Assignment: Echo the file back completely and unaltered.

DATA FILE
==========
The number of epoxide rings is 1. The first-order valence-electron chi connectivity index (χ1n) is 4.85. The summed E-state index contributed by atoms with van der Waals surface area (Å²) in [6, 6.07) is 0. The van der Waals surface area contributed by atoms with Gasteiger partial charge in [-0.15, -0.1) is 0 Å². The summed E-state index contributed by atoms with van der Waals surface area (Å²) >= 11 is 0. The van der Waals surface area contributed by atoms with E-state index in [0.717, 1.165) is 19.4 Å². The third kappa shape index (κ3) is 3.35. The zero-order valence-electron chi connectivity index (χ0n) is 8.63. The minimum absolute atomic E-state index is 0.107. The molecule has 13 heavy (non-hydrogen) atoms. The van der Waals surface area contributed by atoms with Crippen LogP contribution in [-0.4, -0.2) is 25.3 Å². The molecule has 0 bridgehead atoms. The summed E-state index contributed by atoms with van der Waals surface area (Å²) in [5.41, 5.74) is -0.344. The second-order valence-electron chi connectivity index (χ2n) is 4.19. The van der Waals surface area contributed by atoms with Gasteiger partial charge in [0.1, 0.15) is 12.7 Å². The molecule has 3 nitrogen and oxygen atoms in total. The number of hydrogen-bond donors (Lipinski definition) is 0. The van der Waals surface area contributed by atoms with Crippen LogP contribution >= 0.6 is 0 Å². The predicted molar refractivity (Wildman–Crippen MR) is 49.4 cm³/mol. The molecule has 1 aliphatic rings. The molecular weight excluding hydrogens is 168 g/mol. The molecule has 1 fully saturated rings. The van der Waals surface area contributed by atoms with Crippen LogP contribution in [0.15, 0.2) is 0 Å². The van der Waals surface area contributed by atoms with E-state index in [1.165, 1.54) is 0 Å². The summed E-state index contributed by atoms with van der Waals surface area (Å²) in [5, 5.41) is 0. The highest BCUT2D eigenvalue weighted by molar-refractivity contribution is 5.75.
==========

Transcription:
The number of epoxide rings is 1. The first-order valence-electron chi connectivity index (χ1n) is 4.85. The summed E-state index contributed by atoms with van der Waals surface area (Å²) in [6, 6.07) is 0. The van der Waals surface area contributed by atoms with Gasteiger partial charge in [-0.15, -0.1) is 0 Å². The summed E-state index contributed by atoms with van der Waals surface area (Å²) >= 11 is 0. The van der Waals surface area contributed by atoms with E-state index in [0.717, 1.165) is 19.4 Å². The third kappa shape index (κ3) is 3.35. The zero-order valence-electron chi connectivity index (χ0n) is 8.63. The minimum absolute atomic E-state index is 0.107. The molecule has 13 heavy (non-hydrogen) atoms. The van der Waals surface area contributed by atoms with Crippen LogP contribution in [-0.4, -0.2) is 25.3 Å². The molecule has 0 bridgehead atoms. The summed E-state index contributed by atoms with van der Waals surface area (Å²) in [5.41, 5.74) is -0.344. The second-order valence-electron chi connectivity index (χ2n) is 4.19. The van der Waals surface area contributed by atoms with Gasteiger partial charge in [0.1, 0.15) is 12.7 Å². The molecule has 3 nitrogen and oxygen atoms in total. The number of hydrogen-bond donors (Lipinski definition) is 0. The van der Waals surface area contributed by atoms with Crippen LogP contribution >= 0.6 is 0 Å². The predicted molar refractivity (Wildman–Crippen MR) is 49.4 cm³/mol. The molecule has 1 aliphatic rings. The molecular weight excluding hydrogens is 168 g/mol. The molecule has 1 fully saturated rings. The van der Waals surface area contributed by atoms with Crippen LogP contribution in [0.15, 0.2) is 0 Å². The van der Waals surface area contributed by atoms with E-state index in [1.165, 1.54) is 0 Å². The summed E-state index contributed by atoms with van der Waals surface area (Å²) in [5, 5.41) is 0. The highest BCUT2D eigenvalue weighted by molar-refractivity contribution is 5.75.